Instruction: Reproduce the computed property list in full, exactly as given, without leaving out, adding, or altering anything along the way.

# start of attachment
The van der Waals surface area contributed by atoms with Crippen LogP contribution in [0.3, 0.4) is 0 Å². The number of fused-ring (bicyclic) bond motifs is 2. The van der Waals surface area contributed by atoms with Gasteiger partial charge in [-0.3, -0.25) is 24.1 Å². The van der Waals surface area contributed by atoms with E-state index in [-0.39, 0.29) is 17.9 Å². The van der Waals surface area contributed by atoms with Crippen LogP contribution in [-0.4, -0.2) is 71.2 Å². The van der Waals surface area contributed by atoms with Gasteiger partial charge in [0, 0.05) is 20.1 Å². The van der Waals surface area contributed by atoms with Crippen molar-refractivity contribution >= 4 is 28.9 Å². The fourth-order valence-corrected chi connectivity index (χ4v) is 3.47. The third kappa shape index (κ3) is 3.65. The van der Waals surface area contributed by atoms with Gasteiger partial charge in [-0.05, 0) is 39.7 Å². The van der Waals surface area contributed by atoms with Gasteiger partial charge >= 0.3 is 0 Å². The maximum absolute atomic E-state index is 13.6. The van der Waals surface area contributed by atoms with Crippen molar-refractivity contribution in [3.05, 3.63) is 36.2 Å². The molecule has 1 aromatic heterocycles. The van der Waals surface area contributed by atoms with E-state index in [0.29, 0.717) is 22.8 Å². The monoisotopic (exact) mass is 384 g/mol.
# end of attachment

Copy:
The van der Waals surface area contributed by atoms with Crippen LogP contribution in [0.3, 0.4) is 0 Å². The number of fused-ring (bicyclic) bond motifs is 2. The van der Waals surface area contributed by atoms with Gasteiger partial charge in [-0.3, -0.25) is 24.1 Å². The van der Waals surface area contributed by atoms with E-state index in [-0.39, 0.29) is 17.9 Å². The van der Waals surface area contributed by atoms with Crippen LogP contribution in [-0.4, -0.2) is 71.2 Å². The van der Waals surface area contributed by atoms with Gasteiger partial charge in [0, 0.05) is 20.1 Å². The van der Waals surface area contributed by atoms with Crippen molar-refractivity contribution >= 4 is 28.9 Å². The fourth-order valence-corrected chi connectivity index (χ4v) is 3.47. The third kappa shape index (κ3) is 3.65. The van der Waals surface area contributed by atoms with Gasteiger partial charge in [-0.05, 0) is 39.7 Å². The van der Waals surface area contributed by atoms with Gasteiger partial charge >= 0.3 is 0 Å². The maximum absolute atomic E-state index is 13.6. The van der Waals surface area contributed by atoms with Crippen molar-refractivity contribution in [3.05, 3.63) is 36.2 Å². The molecule has 1 aromatic heterocycles. The van der Waals surface area contributed by atoms with E-state index in [0.29, 0.717) is 22.8 Å². The monoisotopic (exact) mass is 384 g/mol.